Measurement of human PTH (1-34) and human PTHrP (1-36) using liquid-chromatography tandem mass spectrometry: application to therapeutic studies and drug monitoring

Al Riyami, Sulaiman (2019) Measurement of human PTH (1-34) and human PTHrP (1-36) using liquid-chromatography tandem mass spectrometry: application to therapeutic studies and drug monitoring. Doctoral thesis, University of East Anglia.

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Abstract

Background: Teriparatide, a recombinant human parathyroid hormone (PTH) (1-34), is an osteoanabolic agent for treatment of osteoporosis. The effect on bone decreases the risk of vertebral and non-vertebral fractures and increases bone mineral density (BMD) in post-menopausal women with osteoporosis. PTH (1-34) can also be used as replacement therapy in hypoparathyroidism and to accelerate fracture healing. PTH (1-34) has also been used to assess response to PTH in conditions such as pseudohypoparathyroidism (PHP) (Ellsworth-Howard test (EHT)). Abaloparatide, a synthetic peptide analog of human parathytoid hormone-related peptide (PTHrP) (1-34), is also an osteoanabolic agent recently approved for treatment of osteoporosis by the FDA. The amino acid sequence of abaloparatide is identical to that of PTHrP in the first 21 amino acids, while eight of the remaining amino acids are different to enhance its affinity for PTHR1. PTHrP (1-36) induces beta cell proliferation and improves glucose-stimulated insulin secretion. Ongoing studies are exploring the potential of PTHrP (1-36) to enhance the functional beta cell mass in the setting of diabetes.

Aims: To develop a sensitive method for quantification of PTH (1-34) and PTHrP (1-36) using liquid chromatography-tandem mass spectrometry (LC-MS/MS). To develop assays in accordance with published guidelines on bioanalytical method validation. To perform a comparison study on human PTH (1-34) with a commercial immunoassay. To review the use of PTH (1-34) measurements in drug development studies, and in the drug monitoring during diagnosis of patients with PHP.

Method: Sample extraction was developed using a Waters (Milford, MA, USA) Oasis® HLB μElution solid phase extraction. Quantification m/z transitions of 589.2>656.1 and 609.5>682.7 were used on Waters/Micromass® Quattro Ultima™ Pt mass spectrometer to measure PTH (1-34) and PTHrP (1-36), respectively, in human plasma using rat PTH (1-34) as internal standard. Validation criteria were carried out against industry standards. hPTH (1-34) results obtained by LC-MS/MS (n=390) were compared against results obtained from an immunoassay (IDS; Boldon Tyne and Wear. UK). Pharmacokinetic (PK) profiles from human subjects given either single subcutaneous (sc) injection of 20 μg Teriparatide (n=10) or 0.69 mg (n=5), 2.07 mg (n=10) oral PTH (1-34) (EnteraBio) were analysed using the validated LC-MS/MS method for hPTH (1-34).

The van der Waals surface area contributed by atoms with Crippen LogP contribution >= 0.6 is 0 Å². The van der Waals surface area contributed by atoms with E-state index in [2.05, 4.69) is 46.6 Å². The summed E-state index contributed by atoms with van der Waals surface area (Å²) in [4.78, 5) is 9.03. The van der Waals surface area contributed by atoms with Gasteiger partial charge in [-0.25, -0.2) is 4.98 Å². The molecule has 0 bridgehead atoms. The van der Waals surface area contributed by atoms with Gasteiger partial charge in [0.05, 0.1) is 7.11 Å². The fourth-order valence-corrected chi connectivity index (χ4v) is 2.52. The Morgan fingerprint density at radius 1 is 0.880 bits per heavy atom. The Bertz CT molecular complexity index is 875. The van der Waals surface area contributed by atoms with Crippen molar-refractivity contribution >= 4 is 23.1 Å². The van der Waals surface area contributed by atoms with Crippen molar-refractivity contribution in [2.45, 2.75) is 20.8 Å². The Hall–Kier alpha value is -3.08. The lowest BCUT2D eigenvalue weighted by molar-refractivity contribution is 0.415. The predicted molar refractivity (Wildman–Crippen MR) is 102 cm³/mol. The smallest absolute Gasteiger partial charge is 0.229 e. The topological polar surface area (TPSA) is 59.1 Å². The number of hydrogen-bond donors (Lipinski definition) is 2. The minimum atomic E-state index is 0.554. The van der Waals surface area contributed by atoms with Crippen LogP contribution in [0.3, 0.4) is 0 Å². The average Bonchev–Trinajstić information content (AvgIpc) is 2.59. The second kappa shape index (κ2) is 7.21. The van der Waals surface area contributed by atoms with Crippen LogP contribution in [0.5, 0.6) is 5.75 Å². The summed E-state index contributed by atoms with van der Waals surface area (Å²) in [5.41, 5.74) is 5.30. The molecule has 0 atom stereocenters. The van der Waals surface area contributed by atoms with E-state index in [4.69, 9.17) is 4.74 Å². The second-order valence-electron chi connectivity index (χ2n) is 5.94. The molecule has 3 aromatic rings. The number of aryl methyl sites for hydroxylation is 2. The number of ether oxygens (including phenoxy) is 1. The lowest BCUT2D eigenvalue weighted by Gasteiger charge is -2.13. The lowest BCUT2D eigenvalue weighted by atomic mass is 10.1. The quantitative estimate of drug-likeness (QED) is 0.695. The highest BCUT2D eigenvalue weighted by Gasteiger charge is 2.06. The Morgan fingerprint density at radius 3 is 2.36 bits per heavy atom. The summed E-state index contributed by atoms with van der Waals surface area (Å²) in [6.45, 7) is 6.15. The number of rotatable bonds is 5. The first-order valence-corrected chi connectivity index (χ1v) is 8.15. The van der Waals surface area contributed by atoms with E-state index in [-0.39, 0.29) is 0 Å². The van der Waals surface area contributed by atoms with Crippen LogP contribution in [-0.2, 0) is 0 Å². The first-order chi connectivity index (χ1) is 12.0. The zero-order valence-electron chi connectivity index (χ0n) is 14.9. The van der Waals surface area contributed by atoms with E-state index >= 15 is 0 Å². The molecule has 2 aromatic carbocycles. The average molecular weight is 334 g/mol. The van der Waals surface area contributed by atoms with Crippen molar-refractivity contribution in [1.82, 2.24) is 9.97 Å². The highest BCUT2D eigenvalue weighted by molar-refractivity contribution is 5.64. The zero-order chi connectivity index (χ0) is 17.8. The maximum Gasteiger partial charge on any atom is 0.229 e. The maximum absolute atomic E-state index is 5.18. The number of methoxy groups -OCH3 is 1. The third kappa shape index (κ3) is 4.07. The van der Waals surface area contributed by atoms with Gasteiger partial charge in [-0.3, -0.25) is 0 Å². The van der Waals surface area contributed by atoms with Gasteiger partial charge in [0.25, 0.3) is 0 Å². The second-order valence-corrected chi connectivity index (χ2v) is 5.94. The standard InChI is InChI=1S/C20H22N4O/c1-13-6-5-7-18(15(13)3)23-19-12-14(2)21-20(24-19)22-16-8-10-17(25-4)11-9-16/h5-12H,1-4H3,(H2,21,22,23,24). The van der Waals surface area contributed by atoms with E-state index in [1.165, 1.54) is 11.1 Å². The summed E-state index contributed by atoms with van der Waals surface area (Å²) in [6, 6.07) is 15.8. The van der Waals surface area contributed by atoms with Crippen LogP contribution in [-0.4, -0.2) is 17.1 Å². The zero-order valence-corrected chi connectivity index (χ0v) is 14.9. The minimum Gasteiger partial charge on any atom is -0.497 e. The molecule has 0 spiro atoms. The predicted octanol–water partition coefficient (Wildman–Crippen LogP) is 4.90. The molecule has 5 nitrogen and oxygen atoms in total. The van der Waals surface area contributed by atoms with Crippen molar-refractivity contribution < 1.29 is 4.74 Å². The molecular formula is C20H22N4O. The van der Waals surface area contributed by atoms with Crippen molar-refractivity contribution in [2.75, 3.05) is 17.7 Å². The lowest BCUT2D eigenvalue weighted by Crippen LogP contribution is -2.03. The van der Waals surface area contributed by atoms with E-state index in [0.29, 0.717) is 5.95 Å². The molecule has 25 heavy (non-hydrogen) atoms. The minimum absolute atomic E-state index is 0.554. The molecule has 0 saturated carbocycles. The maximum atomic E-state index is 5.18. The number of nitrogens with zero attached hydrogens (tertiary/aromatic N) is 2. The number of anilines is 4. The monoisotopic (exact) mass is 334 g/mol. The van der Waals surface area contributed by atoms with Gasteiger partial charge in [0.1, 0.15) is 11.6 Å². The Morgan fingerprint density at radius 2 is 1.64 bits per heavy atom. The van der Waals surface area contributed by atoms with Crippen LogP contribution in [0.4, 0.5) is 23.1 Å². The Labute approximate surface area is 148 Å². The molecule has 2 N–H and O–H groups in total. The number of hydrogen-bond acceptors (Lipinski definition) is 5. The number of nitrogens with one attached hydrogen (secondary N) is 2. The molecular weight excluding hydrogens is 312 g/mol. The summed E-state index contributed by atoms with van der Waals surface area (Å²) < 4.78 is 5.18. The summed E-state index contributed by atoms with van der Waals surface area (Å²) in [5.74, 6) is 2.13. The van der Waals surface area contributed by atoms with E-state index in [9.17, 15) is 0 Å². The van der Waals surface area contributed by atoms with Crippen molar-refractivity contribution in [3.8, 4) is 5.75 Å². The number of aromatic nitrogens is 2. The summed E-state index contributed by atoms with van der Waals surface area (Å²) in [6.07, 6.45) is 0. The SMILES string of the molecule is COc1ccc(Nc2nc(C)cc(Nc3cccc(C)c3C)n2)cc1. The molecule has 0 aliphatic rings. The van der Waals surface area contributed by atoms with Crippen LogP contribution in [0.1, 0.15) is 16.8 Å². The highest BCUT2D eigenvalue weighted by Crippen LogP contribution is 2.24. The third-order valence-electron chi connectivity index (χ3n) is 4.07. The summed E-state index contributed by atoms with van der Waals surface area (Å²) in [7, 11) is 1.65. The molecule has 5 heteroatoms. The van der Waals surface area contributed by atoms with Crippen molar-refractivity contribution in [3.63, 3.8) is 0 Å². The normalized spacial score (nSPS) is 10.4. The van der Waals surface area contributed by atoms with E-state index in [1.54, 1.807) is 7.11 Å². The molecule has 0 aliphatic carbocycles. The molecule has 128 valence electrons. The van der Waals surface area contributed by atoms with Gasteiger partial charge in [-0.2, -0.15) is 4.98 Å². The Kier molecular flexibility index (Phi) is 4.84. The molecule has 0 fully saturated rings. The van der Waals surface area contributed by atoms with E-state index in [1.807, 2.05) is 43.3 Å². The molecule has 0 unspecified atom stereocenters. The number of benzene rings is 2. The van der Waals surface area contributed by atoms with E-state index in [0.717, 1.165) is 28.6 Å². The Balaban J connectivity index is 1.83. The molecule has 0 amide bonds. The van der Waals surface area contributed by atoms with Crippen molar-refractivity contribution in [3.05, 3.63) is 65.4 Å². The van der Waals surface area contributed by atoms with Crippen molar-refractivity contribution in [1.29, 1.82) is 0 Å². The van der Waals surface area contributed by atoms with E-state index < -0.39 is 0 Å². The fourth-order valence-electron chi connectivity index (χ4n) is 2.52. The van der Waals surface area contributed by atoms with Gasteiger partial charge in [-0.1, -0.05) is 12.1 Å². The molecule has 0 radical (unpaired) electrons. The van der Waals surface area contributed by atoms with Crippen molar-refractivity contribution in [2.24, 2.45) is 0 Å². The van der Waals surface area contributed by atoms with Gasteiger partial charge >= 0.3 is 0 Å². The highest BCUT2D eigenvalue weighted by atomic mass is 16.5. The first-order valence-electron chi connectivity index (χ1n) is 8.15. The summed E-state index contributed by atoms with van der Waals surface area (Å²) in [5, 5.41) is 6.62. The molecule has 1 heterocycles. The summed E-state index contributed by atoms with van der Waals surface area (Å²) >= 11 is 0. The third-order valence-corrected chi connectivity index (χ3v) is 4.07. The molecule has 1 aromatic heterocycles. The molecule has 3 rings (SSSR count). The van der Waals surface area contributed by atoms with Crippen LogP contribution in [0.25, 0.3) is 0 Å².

Results and Discussion: LC-MS/MS produced a linear calibration curve from 10 to 2000 pg/mL (r2 >0.990). The LLoQ and LLoD for PTH (1-34) were 10 pg/mL and 2.1 pg/mL respectively. The inter-assay precision (CV%) and accuracy (%RE) of the method were <9.8% and <14.9%, respectively, for four QCs (20, 100, 200, and 800 pg/mL). While, the intra-assay precision and accuracy were <7.8% and <6.9%, respectively. The mean recovery of PTH (1-34) was 107.2%. For PTHrP (1-36), LC-MS/MS produced a linear calibration curve from 25 to 2000 pg/mL (r2 >0.96). The LLoQ and LLoD for PTHrP (1-36) were 25 pg/mL and 2.5 pg/mL respectively. The inter- and intra-assay variations of the precision were <11.8% and 12.4%, respectively, while those for accuracy were <9.1 and 10.7%, respectively, at four QC concentrations (50, 100, 200, and 800 pg/mL). The assay showed efficient recovery of hPTHrP (1-36) from plasma with an average recovery of 103.7%. Method comparison between the LC-MS/MS and immunoassay for PTH (1-34) using human EDTA plasma samples showed a high correlation (r2 = 0.950). A concentration-dependent, negative bias of 35.5% was observed across the range of 0 – 800 pg/mL. The immunoassay showed a 7% cross reactivity to human PTH (1-84) and 44% to rat PTH (1-34), no interference was observed in the LC-MS/MS method. Matrix effect and cross reactivity to human PTH (1-84) in the immunoassay were the likely contributing factors to the bias between the methods. The oxidized form of PTH (1-34) does not interfere with the LC-MS/MS method. PK profiles of oral PTH (1-34) showed a rapid absorption then rapid elimination. In contrast, teriparatide injection showed a slower rate of plasma clearance, possibly due to continuous absorption from the site of administration. Cmax was proportional to oral dosage given and the 2.07 mg of oral PTH (1-34) produced comparable Cmax to that produced by 20 ug teriparatide injection.

Conclusion: The LC-MS/MS methods for measurement of PTH (1-34) and PTHrP (1-36) demonstrated linearity over the calibration range, good precision and accuracy, excellent analyte recovery, and negligible matrix effects. The methods have a capability of measuring oxidized and non-oxidized forms of PTH (1-34) that may offer new insights into the physiology and pathophysiology of PTH, aid studies in the therapeutic use/efficacy of osteoanabolic agents and may facilitate in the development of combination therapy with other anti-resorptive/anti-remodeling agents.

Item Type: Thesis (Doctoral)
Faculty \ School: Faculty of Medicine and Health Sciences > Norwich Medical School
Depositing User: Users 11011 not found.
Date Deposited: 17 Oct 2019 15:16
Last Modified: 17 Oct 2019 15:16
URI: https://ueaeprints.uea.ac.uk/id/eprint/72673
DOI:

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